Nat Faxon and Jim Rash Set to Write, Direct ‘Dead Mall’ for Fox

     January 20, 2016

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Nat Faxon and Jim Rash have carved out a nice little niche for themselves in the modern comedy landscape, especially in film. Faxon started his career as a comedian by doing bit parts in films like Orange County, Hamlet 2, and the last three Broken Lizard films, while also appearing on TV shows like Reno 911! and Happy Hour. In many cases, he ended up on the same sets as Rash, his longime writing partner, who also appeared several times on Reno 911! and had memorable bit parts in Minority Report, Slackers, Balls of Fury, and Smiley Face. Their career exploded when they penned the Oscar-winning script for The Descendants in 2011, which paved the way for them to write and direct The Way, Way Back, their amiable summer-set bildungsroman, in 2013.

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Image via ABC

Now, they are finally following up their directorial debut with Dead Mall, a comedic slasher centered on an epidemic of completely abandoned malls that have went under, financially speaking, following the crest of the spending boom in the aughts. (There was a thrilling, memorable scene in David Fincher‘s exquisite Gone Girl that took place in just such a shopping center.) 20th Century Fox won the rights to the comedy after a lengthy bidding war that saw several other studios putting up good money for the project, and its assumed that Faxon and Rash will be getting into the scripting phase immediately.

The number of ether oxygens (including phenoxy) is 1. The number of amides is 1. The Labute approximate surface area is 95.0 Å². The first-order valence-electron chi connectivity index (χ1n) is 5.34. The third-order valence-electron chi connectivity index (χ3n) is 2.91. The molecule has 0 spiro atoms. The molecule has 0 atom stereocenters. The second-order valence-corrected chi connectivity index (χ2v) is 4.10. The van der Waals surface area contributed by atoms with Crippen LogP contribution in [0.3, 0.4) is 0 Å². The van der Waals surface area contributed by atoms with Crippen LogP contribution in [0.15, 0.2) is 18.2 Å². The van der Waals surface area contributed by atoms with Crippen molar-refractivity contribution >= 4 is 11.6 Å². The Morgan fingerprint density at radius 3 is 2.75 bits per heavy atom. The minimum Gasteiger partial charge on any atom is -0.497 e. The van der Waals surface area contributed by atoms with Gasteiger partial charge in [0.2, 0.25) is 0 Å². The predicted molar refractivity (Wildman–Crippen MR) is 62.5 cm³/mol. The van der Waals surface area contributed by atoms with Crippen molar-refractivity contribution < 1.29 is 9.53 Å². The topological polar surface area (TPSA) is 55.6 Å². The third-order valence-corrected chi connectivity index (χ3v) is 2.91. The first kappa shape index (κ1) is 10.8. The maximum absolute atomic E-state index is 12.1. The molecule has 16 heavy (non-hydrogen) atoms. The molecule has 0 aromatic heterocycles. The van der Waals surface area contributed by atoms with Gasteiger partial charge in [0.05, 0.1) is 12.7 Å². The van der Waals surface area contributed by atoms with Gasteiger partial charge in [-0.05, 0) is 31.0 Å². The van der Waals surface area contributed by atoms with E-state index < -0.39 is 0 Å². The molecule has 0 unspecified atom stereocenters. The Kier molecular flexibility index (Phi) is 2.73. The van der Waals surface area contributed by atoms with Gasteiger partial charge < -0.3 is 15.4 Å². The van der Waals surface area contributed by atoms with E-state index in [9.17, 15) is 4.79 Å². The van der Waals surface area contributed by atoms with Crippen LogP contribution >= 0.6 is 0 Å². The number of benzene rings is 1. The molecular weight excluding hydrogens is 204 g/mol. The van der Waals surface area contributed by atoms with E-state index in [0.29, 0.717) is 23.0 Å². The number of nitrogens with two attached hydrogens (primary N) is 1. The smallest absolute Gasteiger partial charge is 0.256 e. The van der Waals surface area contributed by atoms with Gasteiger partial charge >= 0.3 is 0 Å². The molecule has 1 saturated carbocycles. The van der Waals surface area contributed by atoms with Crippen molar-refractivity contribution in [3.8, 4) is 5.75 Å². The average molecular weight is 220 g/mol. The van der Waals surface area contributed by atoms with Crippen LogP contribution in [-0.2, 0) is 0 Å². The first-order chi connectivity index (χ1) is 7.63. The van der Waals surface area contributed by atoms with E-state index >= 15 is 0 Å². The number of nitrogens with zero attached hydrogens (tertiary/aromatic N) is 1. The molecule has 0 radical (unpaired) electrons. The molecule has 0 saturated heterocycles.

There’s plenty of promise here, but it’s worth noting that horror-comedies are a distinctly hard genre-mashup to get tonally correct; more times than not, its best to make a horror film with good jokes or a comedic melodrama with small bursts of violence or horror. In the rare cases where the blending actually works, its because the comedy is pitch black, such as in the infamous 1990s shocker Man Bites Dog, one of the most unsettling viewing experiences I can recall. That being said, Faxon and Rash are trustworthy in their conceptions of tone, and could easily produce one of the exemplary exceptions to this tricky, loose rule.

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Image via Fox Searchlight


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